gird your loins

This a bas relief from Luca Della Robbia’s 15th century workshop. Mary and Jesus are seen here under the view of both God as Father and God as the Holy Spirit (dove).  The Trinity is not often seen in art, in part due to the anxiety of the church around depicting God in physical form.  The cherubim roll and swirl around the Father and Spirit. The mother of Jesus has a posture of adoration while Jesus is blessing the viewer without looking directly at us.

What I notice today is that they both have cinctures on their waists.  The Bible refers to “girding your loins”  and here, both Mary and Jesus have waist bands which represent that ancient tradition of the church.

It is not just the church either.  When I moved to Denver, the movers who arrived at the farm to load my furniture all wore a heavy velcro or leather waist belt to strengthen their mid-drift and lower back. Wrestlers do the same.  In our scriptures, girding loins represented a readiness to work.  When I was a monk, I wore a rope cincture around my waist.  We said a prayer as we tied the knot which prepared us for the spiritual readiness for action we would need for the day ahead.  The rope can be traced back to the 7th century celtic tradition. But it was as practical as it was spiritual.  The loose flowing robes needed, at times, to be tied up so that when one worked or ran, the flowing robe was confined and gathered, making movement easier and faster.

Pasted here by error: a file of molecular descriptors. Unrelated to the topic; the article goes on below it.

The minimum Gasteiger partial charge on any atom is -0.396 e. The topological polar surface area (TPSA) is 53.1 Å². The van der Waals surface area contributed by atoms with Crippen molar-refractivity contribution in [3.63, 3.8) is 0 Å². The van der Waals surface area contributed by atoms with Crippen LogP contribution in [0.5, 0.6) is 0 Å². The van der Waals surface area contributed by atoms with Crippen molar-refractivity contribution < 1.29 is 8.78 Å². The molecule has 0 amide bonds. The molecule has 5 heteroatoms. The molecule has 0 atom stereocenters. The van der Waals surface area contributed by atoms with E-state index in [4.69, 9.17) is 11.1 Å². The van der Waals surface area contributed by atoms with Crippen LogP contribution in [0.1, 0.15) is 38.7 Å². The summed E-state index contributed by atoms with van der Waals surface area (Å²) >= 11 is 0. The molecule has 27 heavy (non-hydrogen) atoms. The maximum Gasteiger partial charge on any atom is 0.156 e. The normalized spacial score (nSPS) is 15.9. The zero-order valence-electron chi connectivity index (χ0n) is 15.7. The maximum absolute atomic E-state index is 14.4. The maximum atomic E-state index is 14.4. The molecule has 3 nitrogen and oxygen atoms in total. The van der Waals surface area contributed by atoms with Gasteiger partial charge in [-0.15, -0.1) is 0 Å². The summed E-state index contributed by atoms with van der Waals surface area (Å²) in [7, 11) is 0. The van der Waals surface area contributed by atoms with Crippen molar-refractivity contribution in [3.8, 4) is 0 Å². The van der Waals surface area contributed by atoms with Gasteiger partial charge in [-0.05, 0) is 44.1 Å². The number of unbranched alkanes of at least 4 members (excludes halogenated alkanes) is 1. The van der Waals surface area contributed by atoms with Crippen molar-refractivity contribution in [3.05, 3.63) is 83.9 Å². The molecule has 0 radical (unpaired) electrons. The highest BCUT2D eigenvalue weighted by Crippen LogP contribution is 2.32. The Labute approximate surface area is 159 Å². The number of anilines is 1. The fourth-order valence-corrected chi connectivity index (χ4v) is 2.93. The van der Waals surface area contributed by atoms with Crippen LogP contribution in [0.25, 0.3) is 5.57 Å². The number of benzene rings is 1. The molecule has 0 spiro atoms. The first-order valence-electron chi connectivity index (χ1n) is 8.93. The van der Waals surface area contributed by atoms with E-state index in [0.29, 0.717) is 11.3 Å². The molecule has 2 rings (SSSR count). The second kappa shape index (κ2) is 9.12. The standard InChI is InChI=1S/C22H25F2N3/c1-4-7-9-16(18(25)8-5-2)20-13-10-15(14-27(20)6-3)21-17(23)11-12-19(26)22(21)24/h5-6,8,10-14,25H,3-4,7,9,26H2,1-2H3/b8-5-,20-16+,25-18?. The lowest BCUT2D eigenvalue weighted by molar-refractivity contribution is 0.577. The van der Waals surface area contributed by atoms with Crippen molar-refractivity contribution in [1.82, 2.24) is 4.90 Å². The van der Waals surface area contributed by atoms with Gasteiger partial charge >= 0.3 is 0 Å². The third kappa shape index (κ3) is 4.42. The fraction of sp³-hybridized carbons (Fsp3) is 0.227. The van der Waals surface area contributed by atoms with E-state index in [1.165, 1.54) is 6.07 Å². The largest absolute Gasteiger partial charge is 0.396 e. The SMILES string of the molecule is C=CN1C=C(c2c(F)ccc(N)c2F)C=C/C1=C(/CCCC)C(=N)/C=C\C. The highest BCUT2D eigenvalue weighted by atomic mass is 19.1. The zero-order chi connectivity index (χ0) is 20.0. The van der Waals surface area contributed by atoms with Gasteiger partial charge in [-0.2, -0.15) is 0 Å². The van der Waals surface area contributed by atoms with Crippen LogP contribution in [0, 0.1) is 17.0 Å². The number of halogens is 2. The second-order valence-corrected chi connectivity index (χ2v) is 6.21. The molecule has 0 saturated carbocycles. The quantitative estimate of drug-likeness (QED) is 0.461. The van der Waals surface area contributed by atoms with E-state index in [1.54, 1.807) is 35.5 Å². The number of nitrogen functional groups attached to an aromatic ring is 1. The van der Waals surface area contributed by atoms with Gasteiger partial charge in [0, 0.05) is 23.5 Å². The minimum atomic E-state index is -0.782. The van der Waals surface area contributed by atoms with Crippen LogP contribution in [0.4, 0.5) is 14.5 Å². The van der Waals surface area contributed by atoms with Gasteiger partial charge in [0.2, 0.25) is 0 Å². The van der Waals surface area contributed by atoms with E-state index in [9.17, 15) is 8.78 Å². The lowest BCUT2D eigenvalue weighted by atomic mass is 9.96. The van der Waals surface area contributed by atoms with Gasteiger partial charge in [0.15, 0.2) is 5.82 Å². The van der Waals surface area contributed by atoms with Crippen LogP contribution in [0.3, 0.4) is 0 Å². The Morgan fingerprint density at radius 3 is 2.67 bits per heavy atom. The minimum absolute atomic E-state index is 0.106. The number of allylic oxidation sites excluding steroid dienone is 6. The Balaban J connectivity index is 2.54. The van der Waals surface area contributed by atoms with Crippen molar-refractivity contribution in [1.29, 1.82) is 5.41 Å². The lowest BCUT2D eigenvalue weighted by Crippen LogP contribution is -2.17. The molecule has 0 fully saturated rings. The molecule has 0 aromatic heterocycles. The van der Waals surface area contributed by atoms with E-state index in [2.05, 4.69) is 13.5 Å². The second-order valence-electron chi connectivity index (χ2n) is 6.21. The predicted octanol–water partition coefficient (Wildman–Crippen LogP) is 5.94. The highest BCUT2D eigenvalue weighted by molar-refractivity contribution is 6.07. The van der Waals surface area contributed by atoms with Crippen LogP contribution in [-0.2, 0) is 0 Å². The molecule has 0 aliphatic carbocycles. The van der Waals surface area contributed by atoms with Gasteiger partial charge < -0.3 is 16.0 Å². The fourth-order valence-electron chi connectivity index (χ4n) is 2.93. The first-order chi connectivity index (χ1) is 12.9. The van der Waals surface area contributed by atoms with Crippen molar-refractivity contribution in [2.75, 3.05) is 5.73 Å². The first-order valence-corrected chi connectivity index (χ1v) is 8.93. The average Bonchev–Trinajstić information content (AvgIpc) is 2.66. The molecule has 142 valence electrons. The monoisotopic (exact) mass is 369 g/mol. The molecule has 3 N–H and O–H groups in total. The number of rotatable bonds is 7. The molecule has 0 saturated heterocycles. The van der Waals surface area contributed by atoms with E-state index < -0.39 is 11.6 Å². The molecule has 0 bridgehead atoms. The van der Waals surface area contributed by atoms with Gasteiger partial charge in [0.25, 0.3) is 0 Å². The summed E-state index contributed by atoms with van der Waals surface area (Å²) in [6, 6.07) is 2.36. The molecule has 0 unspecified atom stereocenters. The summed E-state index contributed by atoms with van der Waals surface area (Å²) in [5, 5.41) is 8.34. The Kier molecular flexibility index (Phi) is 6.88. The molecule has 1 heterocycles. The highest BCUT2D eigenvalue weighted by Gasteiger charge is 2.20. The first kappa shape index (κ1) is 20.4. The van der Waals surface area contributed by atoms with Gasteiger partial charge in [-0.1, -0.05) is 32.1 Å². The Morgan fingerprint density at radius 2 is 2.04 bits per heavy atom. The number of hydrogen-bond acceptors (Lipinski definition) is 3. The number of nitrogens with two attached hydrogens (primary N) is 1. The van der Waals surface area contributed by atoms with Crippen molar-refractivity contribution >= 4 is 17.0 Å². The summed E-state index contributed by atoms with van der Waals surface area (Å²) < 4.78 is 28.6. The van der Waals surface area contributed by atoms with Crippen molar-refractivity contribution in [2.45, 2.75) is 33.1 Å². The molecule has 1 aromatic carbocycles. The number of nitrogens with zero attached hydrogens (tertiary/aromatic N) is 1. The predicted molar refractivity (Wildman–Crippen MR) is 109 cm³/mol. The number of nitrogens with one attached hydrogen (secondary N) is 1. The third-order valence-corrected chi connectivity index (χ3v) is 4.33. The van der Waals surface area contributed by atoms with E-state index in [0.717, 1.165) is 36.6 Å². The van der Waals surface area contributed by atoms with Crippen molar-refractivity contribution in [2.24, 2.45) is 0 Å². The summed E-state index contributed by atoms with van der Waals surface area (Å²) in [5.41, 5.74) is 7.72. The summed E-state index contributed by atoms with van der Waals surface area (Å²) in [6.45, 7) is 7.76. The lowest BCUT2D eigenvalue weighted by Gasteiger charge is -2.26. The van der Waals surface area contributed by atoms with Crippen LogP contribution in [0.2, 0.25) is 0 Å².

This image is a reminder that Jesus is at work and that Mary is assisting in that work. It also reminds me that I am at work. Hard work, especially for the poor and marginalized, is the calling of a Christian.  Worship, adoration and study are meant only to facilitate that hard work on behalf of those who suffer.

The new year is a good time for self-examination.  Are my robes flowing in lose luxury or are they bound with a rope so that my body is ready to serve the poor, my guts are held tight against the fight and my back is supported in heavy-lifting? Are my robes regal symbols of self absorption or are they symbolic of a collaboration with Jesus and Mary in the hard work of co-labor with Christ?

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